Some believe that using such software stifles the design team’s creativity, but the reality is quite the opposite, according to Remondi.
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“The more creative the ideas, the less you can draw from experience. This software can tell you straight away if a more radical idea can realistically work, before you’ve wasted lots of time and effort on it. Trying to understand functional performance is critical, but trying to make sure that it’s fast and accurate and doesn’t stifle creativity is also vital.”
This technology, as well as advances in metal pressing, allowed Bangle to create his complex “flame surfacing” designs that marked out BMWs in the 2000s.
How will car design adapt to future changes?
It’s often the case nowadays where a new model is launched and then criticised by the press and public alike for looking too similar to existing cars. It’s claimed that the demands of aero play a big role in this, as all carmakers will want to have the most efficient shape. Remondi reckons this “absolutely shouldn’t be the case”.
“I have heard designers state the same thing. What I say to that is: look at nature, aero efficient flying birds, there’s a lot of different designs that nature creates.”
“There are traditional approaches where you copy everybody else, when people make a more efficient car like Tesla, or the [Toyota] Prius, you can copy those design elements, and that seems to be what we’re seeing rather than people taking different approaches towards packaging and design.”
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Nevertheless, the drag coefficients of new models have dramatically dropped over the last two decades, thanks in part to software such as Exa’s. But the challenges in the future will be just as great, as manufacturers look to integrate autonomous driving systems into their cars.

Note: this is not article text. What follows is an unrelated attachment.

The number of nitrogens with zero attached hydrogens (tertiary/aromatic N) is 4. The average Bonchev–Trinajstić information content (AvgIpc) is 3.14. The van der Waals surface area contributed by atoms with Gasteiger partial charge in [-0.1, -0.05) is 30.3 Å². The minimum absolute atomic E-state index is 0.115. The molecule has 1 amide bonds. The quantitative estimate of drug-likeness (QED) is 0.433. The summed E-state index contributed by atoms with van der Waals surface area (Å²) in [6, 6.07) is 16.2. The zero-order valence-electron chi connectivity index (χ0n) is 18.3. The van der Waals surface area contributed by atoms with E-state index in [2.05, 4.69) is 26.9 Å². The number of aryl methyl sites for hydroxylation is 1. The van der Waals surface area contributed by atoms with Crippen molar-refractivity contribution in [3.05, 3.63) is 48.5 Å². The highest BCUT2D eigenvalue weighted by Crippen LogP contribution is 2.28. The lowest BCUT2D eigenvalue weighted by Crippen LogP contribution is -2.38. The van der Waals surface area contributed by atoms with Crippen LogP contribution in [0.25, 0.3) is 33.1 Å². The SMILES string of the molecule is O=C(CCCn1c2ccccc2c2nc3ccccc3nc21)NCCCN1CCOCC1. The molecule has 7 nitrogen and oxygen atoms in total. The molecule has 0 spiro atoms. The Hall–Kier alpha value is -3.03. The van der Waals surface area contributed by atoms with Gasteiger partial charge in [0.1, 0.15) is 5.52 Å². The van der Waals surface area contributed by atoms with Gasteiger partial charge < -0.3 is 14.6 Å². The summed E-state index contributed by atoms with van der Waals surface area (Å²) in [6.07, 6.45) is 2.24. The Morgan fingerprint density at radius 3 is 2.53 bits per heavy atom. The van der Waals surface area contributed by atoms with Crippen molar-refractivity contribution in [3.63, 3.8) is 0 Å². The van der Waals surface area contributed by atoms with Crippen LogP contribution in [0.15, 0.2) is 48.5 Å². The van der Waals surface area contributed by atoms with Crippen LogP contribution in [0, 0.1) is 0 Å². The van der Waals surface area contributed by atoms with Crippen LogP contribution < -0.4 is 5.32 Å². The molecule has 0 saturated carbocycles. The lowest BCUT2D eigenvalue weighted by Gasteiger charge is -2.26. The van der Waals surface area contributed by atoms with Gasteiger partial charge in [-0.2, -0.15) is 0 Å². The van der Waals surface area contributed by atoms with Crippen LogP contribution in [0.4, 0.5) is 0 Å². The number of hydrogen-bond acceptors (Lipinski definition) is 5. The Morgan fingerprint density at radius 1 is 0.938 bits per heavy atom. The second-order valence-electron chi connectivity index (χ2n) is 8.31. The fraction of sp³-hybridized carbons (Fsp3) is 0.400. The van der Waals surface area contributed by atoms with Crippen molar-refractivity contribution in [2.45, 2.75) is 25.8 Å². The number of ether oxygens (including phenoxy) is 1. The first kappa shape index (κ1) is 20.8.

“The priorities are different,” Bangle claims. “The biggest things you’re dealing with autonomy at a Level 3 or Level 4 point is keeping sensors clean in snow, rain and dirt, which is where carefully planned body airflow comes in. It’s also difficult to package the sensors in a way that they don’t generate wind noise and impact on the comfort of the passengers.”
Electric cars, on the other hand, can offer greater freedom to car designers because an electric motor is often far smaller than a combustion engine, and doesn’t need to be placed at the front of the car. There’s also less need for direct air cooling, so the traditional grille and bumper layout can be abandoned. Bangle reckons todays EV designs have the potential to be far more creative than they are.
“Nobody has been radical yet [with electric cars]. You can be, it enables you to be, but nobody has done anything truly radical yet. You’ve gotta start with your mind in another spot. Otherwise you’re just going to cut and fit parts of the body to meet the space allowances and it all comes back exactly where it was. The best example of this is Tesla, where you’ve ended up with an EV that’s doing its best to look like a normal car in that category without scaring anybody.”
‘Aero software can tell you straight away if a radical idea can work’